Two Russians have requested asylum after they landed their small boat on a beach Alaska’s St. Lawrence Island on Tuesday near the small community of Gambell, about 36 miles from mainland Eastern Russia. The details are still sketchy, but the two are now in the hands of the U.S. Customs and Border Patrol. They are apparently dodging the draft to the Russian military, which would send them to the front in the war on Ukraine.
U.S. Sens. Lisa Murkowski and Dan Sullivan today released the following statements after two Russian nationals landed at a beach near Gambell, located on the northwest tip of St. Lawrence Island in Alaska, and requested asylum in the United States.
“We are actively engaged with federal officials and residents in Gambell to determine who these individuals are, but right now, we already know that the federal response was lacking. Only local officials and state law enforcement had the capability to immediately respond to the asylum seekers, while Customs and Border Protection had to dispatch a Coast Guard aircraft from over 750 miles away to get on scene,” Murkowski said. “This situation underscores the need for a stronger security posture in America’s Arctic, which I have championed throughout my time in the Senate.”
“Given current heightened tensions with Russia, I called the Secretary of the Department of Homeland Security (DHS) and spoke to him as well as another senior DHS official when I was first contacted about this situation on Tuesday morning by a senior community leader from the Bering Strait region. Since those calls, Customs and Border Protection is responding and going through the process to determine the admissibility of these individuals to enter the United States. I continue to be in regular communication with DHS Secretary Mayorkas and officials at Customs and Border Protection and have encouraged them to have a plan ready with the Coast Guard in the event that more Russians flee to Bering Strait communities in Alaska,” said Sullivan.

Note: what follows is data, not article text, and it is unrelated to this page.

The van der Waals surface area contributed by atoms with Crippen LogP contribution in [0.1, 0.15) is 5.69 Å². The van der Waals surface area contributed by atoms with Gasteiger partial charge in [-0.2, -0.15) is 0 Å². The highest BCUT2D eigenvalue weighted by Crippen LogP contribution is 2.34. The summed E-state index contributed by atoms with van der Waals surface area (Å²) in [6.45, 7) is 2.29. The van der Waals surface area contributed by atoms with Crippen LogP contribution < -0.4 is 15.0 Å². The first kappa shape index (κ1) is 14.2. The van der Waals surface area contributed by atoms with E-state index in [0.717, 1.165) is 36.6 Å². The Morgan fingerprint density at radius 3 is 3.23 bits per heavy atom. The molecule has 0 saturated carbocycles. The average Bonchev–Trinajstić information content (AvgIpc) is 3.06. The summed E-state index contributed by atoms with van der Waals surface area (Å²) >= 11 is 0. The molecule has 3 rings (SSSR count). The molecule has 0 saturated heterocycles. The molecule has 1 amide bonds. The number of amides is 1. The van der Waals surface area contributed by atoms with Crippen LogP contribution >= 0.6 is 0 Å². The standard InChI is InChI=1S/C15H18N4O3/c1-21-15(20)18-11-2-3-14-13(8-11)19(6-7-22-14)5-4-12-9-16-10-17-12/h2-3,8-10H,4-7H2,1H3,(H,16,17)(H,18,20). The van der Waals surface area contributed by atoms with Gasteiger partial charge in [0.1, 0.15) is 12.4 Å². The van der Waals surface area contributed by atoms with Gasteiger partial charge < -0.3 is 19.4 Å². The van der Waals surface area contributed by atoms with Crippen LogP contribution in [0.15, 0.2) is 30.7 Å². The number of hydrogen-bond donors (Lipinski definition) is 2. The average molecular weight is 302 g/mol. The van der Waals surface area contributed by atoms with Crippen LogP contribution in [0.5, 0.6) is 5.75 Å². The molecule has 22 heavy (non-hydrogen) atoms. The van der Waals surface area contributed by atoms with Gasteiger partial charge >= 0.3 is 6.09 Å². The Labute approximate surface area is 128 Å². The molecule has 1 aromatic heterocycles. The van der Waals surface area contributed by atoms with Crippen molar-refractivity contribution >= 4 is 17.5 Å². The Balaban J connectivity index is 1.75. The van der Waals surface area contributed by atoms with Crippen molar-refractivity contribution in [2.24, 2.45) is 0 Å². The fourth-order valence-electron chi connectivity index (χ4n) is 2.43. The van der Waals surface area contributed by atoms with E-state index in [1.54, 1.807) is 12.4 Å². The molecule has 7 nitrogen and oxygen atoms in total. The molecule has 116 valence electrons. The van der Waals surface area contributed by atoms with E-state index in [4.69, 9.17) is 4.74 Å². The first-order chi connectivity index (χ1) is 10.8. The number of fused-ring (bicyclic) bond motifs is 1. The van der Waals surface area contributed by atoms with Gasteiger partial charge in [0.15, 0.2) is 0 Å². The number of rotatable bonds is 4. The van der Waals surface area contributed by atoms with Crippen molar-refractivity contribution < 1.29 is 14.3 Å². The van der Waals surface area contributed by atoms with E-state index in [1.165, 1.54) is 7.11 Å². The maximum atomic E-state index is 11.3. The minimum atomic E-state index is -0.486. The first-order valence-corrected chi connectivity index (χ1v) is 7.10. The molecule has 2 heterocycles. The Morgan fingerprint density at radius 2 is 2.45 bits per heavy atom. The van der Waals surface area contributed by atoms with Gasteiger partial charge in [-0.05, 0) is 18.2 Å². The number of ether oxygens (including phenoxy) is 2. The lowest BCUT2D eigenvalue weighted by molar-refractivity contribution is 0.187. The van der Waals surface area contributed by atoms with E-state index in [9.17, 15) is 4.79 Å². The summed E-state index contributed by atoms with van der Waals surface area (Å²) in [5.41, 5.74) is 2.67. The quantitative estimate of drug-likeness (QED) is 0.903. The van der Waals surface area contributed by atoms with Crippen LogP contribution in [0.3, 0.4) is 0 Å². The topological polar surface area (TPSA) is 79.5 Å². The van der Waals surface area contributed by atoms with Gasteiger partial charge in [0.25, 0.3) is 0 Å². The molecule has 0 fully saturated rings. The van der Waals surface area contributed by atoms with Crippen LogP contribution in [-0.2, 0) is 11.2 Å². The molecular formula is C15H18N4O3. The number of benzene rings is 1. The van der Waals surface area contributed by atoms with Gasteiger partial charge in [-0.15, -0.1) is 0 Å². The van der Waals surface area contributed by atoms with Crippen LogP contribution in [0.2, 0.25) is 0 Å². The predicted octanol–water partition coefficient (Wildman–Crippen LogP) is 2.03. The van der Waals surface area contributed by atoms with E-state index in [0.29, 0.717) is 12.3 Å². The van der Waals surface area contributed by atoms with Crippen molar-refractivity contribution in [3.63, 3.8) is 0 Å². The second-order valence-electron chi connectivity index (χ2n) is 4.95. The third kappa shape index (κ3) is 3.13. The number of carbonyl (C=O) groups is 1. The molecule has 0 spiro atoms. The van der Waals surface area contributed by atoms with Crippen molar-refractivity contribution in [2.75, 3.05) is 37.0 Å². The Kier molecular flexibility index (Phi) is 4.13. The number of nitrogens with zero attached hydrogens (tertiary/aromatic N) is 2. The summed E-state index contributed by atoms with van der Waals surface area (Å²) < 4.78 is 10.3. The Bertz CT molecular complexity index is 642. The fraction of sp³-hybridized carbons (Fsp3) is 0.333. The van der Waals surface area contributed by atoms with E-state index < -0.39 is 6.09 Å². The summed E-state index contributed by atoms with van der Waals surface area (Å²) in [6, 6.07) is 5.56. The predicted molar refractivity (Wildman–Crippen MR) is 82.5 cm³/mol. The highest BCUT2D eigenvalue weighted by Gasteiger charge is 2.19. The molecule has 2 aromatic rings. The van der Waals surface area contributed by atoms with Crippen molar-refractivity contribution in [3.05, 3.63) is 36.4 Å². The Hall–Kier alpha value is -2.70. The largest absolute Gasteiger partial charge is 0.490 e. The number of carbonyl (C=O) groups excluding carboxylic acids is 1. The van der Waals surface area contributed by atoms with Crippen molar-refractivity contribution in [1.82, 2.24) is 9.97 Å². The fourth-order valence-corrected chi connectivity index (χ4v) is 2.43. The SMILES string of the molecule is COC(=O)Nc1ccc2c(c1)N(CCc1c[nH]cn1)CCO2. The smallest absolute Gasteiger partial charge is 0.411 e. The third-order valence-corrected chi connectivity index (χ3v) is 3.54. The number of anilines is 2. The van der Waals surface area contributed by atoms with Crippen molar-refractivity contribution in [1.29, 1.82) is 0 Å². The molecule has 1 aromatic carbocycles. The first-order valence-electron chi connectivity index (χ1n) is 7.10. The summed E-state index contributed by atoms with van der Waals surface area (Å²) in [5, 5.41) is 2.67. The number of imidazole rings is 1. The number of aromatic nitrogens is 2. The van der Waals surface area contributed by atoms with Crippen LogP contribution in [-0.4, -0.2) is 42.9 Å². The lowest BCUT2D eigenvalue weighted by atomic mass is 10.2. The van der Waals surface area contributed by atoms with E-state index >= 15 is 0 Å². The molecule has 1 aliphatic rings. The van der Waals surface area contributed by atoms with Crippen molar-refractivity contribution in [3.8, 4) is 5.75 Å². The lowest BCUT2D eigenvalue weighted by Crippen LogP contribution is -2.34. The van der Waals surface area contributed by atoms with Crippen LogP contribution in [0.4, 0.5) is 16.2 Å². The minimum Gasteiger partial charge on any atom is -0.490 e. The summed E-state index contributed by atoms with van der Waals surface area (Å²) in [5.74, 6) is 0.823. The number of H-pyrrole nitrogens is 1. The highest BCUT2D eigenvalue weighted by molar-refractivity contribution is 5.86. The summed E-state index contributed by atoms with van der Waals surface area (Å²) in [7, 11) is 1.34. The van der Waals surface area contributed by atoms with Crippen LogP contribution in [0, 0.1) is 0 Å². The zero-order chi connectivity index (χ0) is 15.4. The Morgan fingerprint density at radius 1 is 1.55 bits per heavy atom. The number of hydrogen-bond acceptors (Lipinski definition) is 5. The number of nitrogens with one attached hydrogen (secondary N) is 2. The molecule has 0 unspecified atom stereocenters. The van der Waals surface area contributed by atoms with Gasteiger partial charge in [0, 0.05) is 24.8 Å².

“This incident makes two things clear: First, the Russian people don’t want to fight Putin’s war of aggression against Ukraine. Second, given Alaska’s proximity to Russia, our state has a vital role to play in securing America’s national security. This is why Senator Murkowski and I have been pressing officials in Washington D.C. so hard on the need to prioritize capabilities in the Arctic — including infrastructure, Coast Guard assets, ports and strategic defense assets.”